German vendor goes live

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Can a European maker of sophisticated software successfully market itself in the U.S. and elsewhere?

That's the challenge facing German-based b-to-b e-commerce vendor Living Systems AG, which this fall has set off on a make-or-break venture to set up shop in the U.S. while simultaneously establishing new sales and marketing beachheads around the globe.

The four-year-old, privately held company, whose first high-profile job was building the initial technology infrastructure for eBay Inc.'s German operations, has topped Germany's "e25 List" of the leading pure-play Internet companies for the second year running. Now it has turned its attention to e-marketplaces, with a unique agent-based technology it believes solves some of the major obstacles to b-to-b e-commerce.

So, if b-to-b is truly a global phenomenon, this globally minded vendor should be able to compete with U.S. companies like Ariba Inc. and Commerce One Inc.-corporations that dominate the b-to-b infrastructure business stateside but are still setting up shop overseas.

"Germany is known for its products, but also known for doing a terrible job on sales and marketing," said Klaus Schottenhamel, CEO-president of Living Systems Inc., Newton, Mass., the company's new U.S. subsidiary. "We hope we can change that perception."

Indeed, Living Systems hopes to generate more than 25% of its revenue from the U.S. by next year, up from practically zero at the beginning of this year.

"They're going to face a challenge similar to that other famous Germany technology company [SAP]," said Laurie Orlov, analyst at Forrester Research Inc. "That means engineers who don't listen to marketers. That's their challenge."

Aggressive investments

To meet this challenge head-on, the Donaueschingen, Germany-based company is moving aggressively into the U.S. It formally opened its U.S. subsidiary last February, making the important decision to build an entire sales and marketing operation in the states.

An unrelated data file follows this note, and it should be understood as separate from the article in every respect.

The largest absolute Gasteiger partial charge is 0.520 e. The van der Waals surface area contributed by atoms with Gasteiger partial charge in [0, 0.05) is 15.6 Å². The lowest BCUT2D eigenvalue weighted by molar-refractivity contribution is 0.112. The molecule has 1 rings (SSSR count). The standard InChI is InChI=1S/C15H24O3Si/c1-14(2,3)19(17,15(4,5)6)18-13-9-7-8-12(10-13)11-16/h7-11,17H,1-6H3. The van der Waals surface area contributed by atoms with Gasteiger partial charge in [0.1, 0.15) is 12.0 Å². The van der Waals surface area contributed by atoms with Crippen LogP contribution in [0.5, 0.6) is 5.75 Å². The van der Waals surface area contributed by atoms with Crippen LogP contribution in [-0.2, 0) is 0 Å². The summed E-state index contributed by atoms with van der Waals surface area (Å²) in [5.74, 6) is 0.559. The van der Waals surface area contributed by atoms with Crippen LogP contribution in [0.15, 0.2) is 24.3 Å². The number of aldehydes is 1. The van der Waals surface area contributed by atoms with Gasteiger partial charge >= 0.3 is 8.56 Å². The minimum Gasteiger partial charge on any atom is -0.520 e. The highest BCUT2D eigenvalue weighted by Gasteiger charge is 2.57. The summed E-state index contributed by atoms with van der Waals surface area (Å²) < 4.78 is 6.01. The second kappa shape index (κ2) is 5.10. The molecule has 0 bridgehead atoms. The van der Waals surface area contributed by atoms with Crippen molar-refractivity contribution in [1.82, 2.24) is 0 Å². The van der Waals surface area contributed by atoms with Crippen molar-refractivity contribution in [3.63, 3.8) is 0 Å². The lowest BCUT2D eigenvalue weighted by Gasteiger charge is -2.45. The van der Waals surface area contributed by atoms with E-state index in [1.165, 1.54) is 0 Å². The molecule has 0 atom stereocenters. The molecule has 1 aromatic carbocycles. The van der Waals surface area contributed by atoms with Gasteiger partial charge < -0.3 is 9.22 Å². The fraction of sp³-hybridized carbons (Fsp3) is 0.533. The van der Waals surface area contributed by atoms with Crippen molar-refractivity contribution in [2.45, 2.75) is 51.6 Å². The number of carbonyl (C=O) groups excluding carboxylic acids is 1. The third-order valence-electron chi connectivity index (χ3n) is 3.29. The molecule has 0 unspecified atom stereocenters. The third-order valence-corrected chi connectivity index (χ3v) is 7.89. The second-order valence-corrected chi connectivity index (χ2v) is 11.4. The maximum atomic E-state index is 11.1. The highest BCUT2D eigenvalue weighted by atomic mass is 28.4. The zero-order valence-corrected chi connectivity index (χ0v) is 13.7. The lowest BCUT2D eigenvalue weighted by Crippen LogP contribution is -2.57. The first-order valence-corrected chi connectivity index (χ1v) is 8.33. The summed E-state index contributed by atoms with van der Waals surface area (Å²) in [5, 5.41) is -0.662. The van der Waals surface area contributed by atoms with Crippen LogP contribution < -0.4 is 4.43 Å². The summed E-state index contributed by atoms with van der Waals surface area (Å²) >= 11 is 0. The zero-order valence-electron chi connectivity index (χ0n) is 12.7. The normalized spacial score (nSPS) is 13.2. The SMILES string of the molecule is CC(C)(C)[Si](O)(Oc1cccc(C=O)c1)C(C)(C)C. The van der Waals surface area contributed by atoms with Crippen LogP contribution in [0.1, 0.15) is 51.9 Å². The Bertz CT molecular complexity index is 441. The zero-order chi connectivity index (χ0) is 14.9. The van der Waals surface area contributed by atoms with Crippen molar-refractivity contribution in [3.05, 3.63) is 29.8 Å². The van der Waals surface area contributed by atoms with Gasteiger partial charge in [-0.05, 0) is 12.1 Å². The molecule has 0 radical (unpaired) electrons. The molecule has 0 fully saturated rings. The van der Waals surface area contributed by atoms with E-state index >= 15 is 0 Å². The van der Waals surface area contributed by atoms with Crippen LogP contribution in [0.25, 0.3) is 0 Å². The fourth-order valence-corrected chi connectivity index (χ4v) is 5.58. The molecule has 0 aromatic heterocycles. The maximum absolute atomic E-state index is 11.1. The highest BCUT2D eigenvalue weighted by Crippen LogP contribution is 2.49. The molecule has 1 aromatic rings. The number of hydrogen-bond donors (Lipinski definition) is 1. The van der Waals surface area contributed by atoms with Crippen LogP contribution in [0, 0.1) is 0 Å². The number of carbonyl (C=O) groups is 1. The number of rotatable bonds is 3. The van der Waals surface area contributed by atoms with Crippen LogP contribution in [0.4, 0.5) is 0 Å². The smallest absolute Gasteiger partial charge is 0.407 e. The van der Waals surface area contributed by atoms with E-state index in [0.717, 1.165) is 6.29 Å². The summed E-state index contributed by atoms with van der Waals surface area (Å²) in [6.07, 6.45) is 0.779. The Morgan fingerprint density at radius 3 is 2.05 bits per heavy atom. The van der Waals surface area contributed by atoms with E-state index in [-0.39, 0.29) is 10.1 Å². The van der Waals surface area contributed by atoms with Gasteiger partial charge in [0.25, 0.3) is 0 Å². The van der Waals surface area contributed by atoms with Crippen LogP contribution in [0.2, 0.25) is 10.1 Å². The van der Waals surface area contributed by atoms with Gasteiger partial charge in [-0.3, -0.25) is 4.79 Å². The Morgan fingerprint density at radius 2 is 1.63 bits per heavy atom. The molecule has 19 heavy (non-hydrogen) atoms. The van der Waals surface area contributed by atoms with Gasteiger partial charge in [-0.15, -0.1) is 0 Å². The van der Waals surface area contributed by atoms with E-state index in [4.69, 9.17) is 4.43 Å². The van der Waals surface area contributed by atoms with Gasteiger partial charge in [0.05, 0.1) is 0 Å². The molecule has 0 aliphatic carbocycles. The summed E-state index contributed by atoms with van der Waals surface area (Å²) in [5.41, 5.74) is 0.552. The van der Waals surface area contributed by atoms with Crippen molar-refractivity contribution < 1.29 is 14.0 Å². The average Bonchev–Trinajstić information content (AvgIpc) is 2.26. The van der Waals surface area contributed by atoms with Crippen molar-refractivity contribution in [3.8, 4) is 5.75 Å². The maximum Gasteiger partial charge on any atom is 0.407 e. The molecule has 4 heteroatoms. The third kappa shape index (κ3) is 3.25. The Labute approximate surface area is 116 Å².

Last month, it announced $10 million in funding and the addition of Internet gadfly Esther Dyson to its board of directors. The well-known Dyson, chairman of EDventure Holdings Inc., has made it her specialty to help innovative but unknown European vendors take their technologies to the world stage.

And just last week, the company hired a sales manager well versed in the U.S. market, naming Michael Cavanaugh, formerly national sales manager at Lockheed Martin Corp., as its new VP-North American sales.

Living Systems plans to take a chunk of its latest funding and invest it in marketing programs. Its focus, however, is not on broad brand-building or flashy print or online advertising. Instead, it is step-by-step forging a worldwide partner program, briefing influential analysts on the company and sponsoring a handful of b-to-b trade shows.

To date, the company's biggest marketing investment is with Boston-based direct marketing company Direct Results Group, which has crafted a lead-generation direct mailer program to help Living Systems make some initial customer contacts. A brand-building print and online campaign is in the works for next year.

Living Systems' parent unit has placed all marketing responsibilities for the U.S. market with the new U.S. subsidiary, Schottenhamel said.